People may not realize it but the Internet of Things is already gaining traction and slowly influencing how people live in this connected world. Right now, its perceived advantages may far outweigh its feared drawbacks. Some analysts even called the up-and-coming technological paradigm shift as bigger than the Industrial Revolution.
The Internet of Things pertains to the concept of devices connected to the Internet where data gathered by such devices are reported to users. People can then act on the said data or the devices themselves are empowered to act on it. The ease of data transmission, reception and implementation are all meant to improve people’s quality of lives. Kevin Ashton is the person widely credited for coining the phrase in 1999 while working for Procter & Gamble. Since then, the phrase caught on and was used in a variety of articles, which appeared in scientific and academic journals.
Right now, many smart devices like laptops, smart phones and tablets communicate with each other through the use of Wi-Fi internet technology. Transfer these technological capabilities into ordinary household gadgets like refrigerators, washing machines, microwave ovens, thermostat, door locks among others, equip these with their own computer chips, software and access to the Internet and a “smart home” now comes to life.
Many gadgets comprising the smart home totality are now being offered in the market. One example is the Nest thermostat where it adjusts household temperature depending on usage patterns and billing rates. The Nest thermostat can be controlled using a mobile app. Recently, Nest which, was bought by Google for $3.2 billion, has expanded to include smart smoke detectors in its product offerings as part of its smart-home solutions. LG Electronics, the South Korean firm, is also now offering users the ability to control their appliances by way of text messages.
The Internet of Things can only work if these gadgets and devices start interacting with each other through a networked system. The AllSeen Alliance, a nonprofit organization devoted to the adoption of the Internet of Things, is facilitating to make sure that companies like Cisco, Sharp and Panasonic are manufacturing products compatible with a networked system and to ensure that these products can interact with each other. Gartner, the research company, estimates that by year 2020, there will be 30 billion devices connected to the Internet of Things.
The advantages of course of these highly networked and connected devices mean productive and enhanced quality of lives for people. For example, health monitoring can be rather easy with connected RX bottles and medicine cabinets. Doctors supervising patients can monitor their medicine intake as well as measure blood pressure, sugar levels and alert them when something goes wrong to their patients online.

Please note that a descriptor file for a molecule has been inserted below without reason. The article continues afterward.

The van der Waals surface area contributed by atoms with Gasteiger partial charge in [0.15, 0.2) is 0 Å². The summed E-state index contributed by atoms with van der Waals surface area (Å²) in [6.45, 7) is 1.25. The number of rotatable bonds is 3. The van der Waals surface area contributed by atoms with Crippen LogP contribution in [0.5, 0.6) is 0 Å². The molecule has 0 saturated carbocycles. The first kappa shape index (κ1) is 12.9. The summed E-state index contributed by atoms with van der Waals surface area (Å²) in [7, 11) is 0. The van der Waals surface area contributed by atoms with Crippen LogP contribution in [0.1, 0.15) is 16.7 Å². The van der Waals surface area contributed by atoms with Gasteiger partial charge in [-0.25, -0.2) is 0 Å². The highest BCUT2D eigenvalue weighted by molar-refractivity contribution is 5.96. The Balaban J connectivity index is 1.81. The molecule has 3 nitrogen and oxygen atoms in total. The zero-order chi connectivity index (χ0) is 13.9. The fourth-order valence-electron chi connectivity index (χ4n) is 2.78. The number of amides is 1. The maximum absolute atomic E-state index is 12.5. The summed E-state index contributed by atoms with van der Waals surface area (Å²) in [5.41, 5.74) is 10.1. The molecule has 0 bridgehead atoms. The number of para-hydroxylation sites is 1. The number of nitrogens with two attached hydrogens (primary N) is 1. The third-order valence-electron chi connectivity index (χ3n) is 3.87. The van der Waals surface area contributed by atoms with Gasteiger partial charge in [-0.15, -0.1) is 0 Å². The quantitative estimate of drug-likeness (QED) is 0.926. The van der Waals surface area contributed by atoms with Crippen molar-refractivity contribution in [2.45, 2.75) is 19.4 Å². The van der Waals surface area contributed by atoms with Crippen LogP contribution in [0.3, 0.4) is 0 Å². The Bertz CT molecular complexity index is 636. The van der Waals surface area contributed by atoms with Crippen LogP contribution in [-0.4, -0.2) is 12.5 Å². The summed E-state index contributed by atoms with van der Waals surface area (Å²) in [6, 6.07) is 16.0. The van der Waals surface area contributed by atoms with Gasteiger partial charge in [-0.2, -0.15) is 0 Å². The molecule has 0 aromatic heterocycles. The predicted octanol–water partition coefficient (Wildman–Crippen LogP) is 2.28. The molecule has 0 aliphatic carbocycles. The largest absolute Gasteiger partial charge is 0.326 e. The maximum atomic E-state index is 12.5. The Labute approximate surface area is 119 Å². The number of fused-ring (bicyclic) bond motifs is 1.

In the aspect of energy conservation, household appliances can suggest optimal setting based on the user’s energy consumption like turning the ideal temperature just before the owner arrives home as well as turning on and off the lights whenever the owner is out on vacation just to create the impression that somebody is still left inside the house to prevent burglars from attempting to enter.
Smart refrigerators, on the other hand, can suggest food supplies that are low on inventory and needs immediate replenishment. The suggestions are based on the user’s historical purchasing behavior and trends. Wearable technology are also part of this Internet of Things, where these devices can monitor sleeping patterns, workout measurements, sugar levels, blood pressure and connecting these data to the user’s social media accounts for tracking purposes.
Compare these advantages to its feared drawbacks like Radio Frequency Identification (RFID) tagging each item to be placed inside the smart refrigerator, each piece of clothing to be placed inside a smart closet or medicines inside a smart medicine cabinet are just too taxing an activity for many.
The other disadvantage is the fact that most devices are not yet ready to communicate with another brand of devices. Specific products can only be networked with their fellow products under the same brand name. It is good that AllSeen Alliance is making sure connectivity happens but the reality of a “universal remote control” for all these devices and products is still in its infantile development.
The most important drawback with regard to the full implementation of the Internet of Things is with regard to the privacy and security issue. Smart home devices have the ability to devour a lot of data and information about a user. These data can include personal schedules, shopping habits, medicine intake schedule and even location of the user at any given time. If these data fall into the wrong hands great harm and damage can be done to people.
It is indeed wonderful to know that technology is working for people and not against people. Despite these perceived and oftentimes realistic disadvantages, people and companies responsible in implementing the Internet of Things must work together to minimize such risks from happening. The Internet of Things has its own advantages that may far outweigh its various drawbacks. It only takes an extra effort from everyone involved.
By Roberto I. Belda